From: "\"Doc\" Bruce K. Melson" <>



Proposed education center at Vietnam Wall aims to skirt controversy of war,
but critics denounce idea
The Associated Press

8/23/01 1:23 AMWASHINGTON (AP) -- It is Washington's most visited memorial,
honoring the dead of the 20th century's most divisive war. Now the Vietnam
Veterans Memorial, created two decades ago amid bitter acrimony, is becoming
the subject of dissension and controversy yet again. The veterans who helped
build the memorial want to add a structure nearby to educate visitors, not
about the war but about the memorial itself. Critics, not least among them
the National Park Service, are appalled. The black granite wedge is engraved
with the names of the 58,226 men and women killed in or still missing from
the war. Its designer, architect Maya Lin, intended it to be "a quiet place,
meant for personal reflection and reckoning." The proposed 1,200-square-foot
education center would change that intent, says the park service, which
manages the memorial in addition to those within its sight honoring George
Washington, Thomas Jefferson and Abraham Lincoln. "We believe we risk
diminishing the original work by adding adjunct structures to this site,"
John Parsons, a regional park service official, told a congressional
committee last month. Lin's simple concept for the memorial, chosen from a
national design contest, roused a furor among many Americans who felt it
cheapened and demeaned the memory of those who died. Inclusion of a statue of
three combat-weary servicemen overlooking the wall was a key part of the
compromise that had the Wall built. Many now consider the monument the most
poignant of all the sites on the National Mall. The memorial's purpose, the
park service says, is "to separate the issue of the sacrifices of the
veterans from the U.S. policy in the war." A quarter-century after the last
American GIs left Vietnam, scholars agree that passions still run so strong
as to defy an objective assessment. "Objective, noncontroversial history that
everyone can agree on doesn't exist with the Vietnam War," said Ronald
Spector, chairman of the history department at George Washington University.
The National Capital Planning Commission, the government agency that reviews
federal land development proposals, also opposes the proposed center. Lin is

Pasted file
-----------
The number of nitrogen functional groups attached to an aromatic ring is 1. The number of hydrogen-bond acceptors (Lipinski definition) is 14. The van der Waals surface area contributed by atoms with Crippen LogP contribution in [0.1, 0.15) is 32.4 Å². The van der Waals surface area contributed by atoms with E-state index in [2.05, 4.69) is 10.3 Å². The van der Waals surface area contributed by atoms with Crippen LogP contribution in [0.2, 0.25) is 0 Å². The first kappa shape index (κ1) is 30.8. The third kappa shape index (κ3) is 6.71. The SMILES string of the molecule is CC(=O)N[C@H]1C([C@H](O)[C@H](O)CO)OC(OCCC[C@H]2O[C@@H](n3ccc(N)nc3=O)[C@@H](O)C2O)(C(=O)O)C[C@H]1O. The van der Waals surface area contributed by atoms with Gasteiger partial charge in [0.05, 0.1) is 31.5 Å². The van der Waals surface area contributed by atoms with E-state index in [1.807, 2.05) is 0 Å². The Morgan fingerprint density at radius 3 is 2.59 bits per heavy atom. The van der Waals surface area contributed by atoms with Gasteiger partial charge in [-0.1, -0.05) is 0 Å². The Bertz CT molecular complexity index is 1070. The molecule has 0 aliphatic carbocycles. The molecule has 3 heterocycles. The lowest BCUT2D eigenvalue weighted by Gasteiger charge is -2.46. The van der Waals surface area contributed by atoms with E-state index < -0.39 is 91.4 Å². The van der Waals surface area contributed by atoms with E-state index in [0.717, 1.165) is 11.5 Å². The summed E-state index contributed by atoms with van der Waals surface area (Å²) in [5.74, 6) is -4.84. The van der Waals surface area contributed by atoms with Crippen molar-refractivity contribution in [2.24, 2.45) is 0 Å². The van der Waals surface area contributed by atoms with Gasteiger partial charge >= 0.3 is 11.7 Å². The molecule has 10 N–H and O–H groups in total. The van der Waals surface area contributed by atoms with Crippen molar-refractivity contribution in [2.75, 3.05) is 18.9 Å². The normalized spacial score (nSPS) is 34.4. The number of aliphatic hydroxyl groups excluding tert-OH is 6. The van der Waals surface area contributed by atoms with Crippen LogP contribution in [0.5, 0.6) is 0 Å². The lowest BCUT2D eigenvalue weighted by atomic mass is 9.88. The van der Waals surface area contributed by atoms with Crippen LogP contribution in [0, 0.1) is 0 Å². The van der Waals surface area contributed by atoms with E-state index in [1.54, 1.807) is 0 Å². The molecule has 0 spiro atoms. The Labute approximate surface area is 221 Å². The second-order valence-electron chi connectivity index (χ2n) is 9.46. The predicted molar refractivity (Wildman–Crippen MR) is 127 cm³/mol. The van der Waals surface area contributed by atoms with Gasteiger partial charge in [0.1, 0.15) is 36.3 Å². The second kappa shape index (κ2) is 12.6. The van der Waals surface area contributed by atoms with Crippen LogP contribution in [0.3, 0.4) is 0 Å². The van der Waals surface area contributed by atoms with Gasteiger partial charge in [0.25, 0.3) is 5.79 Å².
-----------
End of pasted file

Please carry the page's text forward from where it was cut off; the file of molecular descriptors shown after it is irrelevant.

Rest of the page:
remaining mum for the time being, according to her spokeswoman. Nonetheless,
plans for the education center are speeding ahead, and legislation
authorizing it is before committees in both the House and Senate, where
support is overwhelming. Among the backers are Sens. Chuck Hagel, R-Neb., Max
Cleland, D-Ga., and John Kerry, D-Mass., all Vietnam veterans. Kerry, who
earned three purple hearts in the war but led demonstrations against it after
he returned home, said focusing on the veterans makes Vietnam easier to
understand. "Despite the war's confusing moral backdrop, we tried to make
sense of our mission," Kerry said. "The faults in Vietnam were those of the
war, not the warriors." Veterans groups also support the idea, saying the
project would elaborate on the lives of the men and women whose names are on
the wall and provide basic information about the war without interpreting it.
"The purpose is not to teach the long and difficult and confusing history of
the Vietnam War," said Jan Scruggs, originator of the memorial and president
of the Vietnam Veterans Memorial Fund. "The purpose is to understand why the
memorial is such a significant place." The education center, with space to
accommodate about 50 people at a time, would replace a Park Service kiosk now
at the site. Financed by private and corporate donations, its construction
would take about a year once approved by the government. Scruggs said it
would house some of more than 62,000 items such as dog tags, photographs,
bracelets and toys that have been left at the memorial since its
construction. It would also have computers where students and visitors could
read and view remembrances about the veterans whose names are on the Wall.
Ten years after completion, the center would be evaluated, and Congress would
decide if it should stay or come down. The Vietnam War inflames American
passions. It is nearly impossible to keep controversy at bay when talking
about it, scholars say. "You can't do anything about Vietnam today without
aggravating someone," said Texas Tech University history professor James
Reckner. "As long as two people are alive from the Vietnam generation, there
will be an argument." The Vietnam Memorial, which attracts 3.7 million
visitors each year, now includes the Wall, two statues and a commemorative
flagpole. In the works is a memorial plaque honoring veterans who died after
the war but as a direct result of their service in Vietnam. ------ The bills
are H.R. 510 and S. 281 On the Net: Vietnam Veterans
Memorial Fund: National Park Service:




"When the way comes to an end, then change - having changed, you pass through."

      I. Ching


 Bruce "Doc". Melson